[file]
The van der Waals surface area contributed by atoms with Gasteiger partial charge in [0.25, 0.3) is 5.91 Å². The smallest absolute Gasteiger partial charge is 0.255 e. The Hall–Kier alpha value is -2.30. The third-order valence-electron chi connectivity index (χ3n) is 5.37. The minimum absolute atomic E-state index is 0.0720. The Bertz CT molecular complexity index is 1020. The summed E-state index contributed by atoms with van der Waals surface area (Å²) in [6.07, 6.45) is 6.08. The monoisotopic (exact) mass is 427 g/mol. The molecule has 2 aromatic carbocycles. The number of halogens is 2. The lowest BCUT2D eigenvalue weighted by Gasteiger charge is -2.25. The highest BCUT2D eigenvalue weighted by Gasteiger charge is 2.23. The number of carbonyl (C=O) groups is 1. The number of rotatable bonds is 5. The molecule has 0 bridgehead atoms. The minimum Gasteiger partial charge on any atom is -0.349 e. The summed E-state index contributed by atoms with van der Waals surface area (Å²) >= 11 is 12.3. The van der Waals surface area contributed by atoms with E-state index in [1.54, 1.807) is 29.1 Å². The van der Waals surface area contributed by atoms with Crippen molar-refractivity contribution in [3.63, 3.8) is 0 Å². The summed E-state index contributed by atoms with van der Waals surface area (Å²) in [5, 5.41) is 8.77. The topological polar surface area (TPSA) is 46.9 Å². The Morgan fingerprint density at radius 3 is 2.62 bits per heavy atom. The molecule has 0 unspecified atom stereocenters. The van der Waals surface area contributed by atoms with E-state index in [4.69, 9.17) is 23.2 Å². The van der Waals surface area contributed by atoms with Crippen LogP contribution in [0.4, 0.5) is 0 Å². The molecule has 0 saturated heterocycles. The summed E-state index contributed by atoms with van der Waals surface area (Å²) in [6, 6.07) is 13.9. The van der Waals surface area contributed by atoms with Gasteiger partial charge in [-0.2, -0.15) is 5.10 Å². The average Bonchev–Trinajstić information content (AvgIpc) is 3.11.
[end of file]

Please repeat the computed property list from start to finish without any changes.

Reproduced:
The van der Waals surface area contributed by atoms with Gasteiger partial charge in [0.25, 0.3) is 5.91 Å². The smallest absolute Gasteiger partial charge is 0.255 e. The Hall–Kier alpha value is -2.30. The third-order valence-electron chi connectivity index (χ3n) is 5.37. The minimum absolute atomic E-state index is 0.0720. The Bertz CT molecular complexity index is 1020. The summed E-state index contributed by atoms with van der Waals surface area (Å²) in [6.07, 6.45) is 6.08. The monoisotopic (exact) mass is 427 g/mol. The molecule has 2 aromatic carbocycles. The number of halogens is 2. The lowest BCUT2D eigenvalue weighted by Gasteiger charge is -2.25. The highest BCUT2D eigenvalue weighted by Gasteiger charge is 2.23. The number of carbonyl (C=O) groups is 1. The number of rotatable bonds is 5. The molecule has 0 bridgehead atoms. The minimum Gasteiger partial charge on any atom is -0.349 e. The summed E-state index contributed by atoms with van der Waals surface area (Å²) >= 11 is 12.3. The van der Waals surface area contributed by atoms with E-state index in [1.54, 1.807) is 29.1 Å². The van der Waals surface area contributed by atoms with Crippen molar-refractivity contribution in [3.63, 3.8) is 0 Å². The summed E-state index contributed by atoms with van der Waals surface area (Å²) in [5, 5.41) is 8.77. The topological polar surface area (TPSA) is 46.9 Å². The Morgan fingerprint density at radius 3 is 2.62 bits per heavy atom. The molecule has 0 unspecified atom stereocenters. The van der Waals surface area contributed by atoms with E-state index in [4.69, 9.17) is 23.2 Å². The van der Waals surface area contributed by atoms with Crippen LogP contribution in [0.4, 0.5) is 0 Å². The molecule has 0 saturated heterocycles. The summed E-state index contributed by atoms with van der Waals surface area (Å²) in [6, 6.07) is 13.9. The van der Waals surface area contributed by atoms with Gasteiger partial charge in [-0.2, -0.15) is 5.10 Å². The average Bonchev–Trinajstić information content (AvgIpc) is 3.11.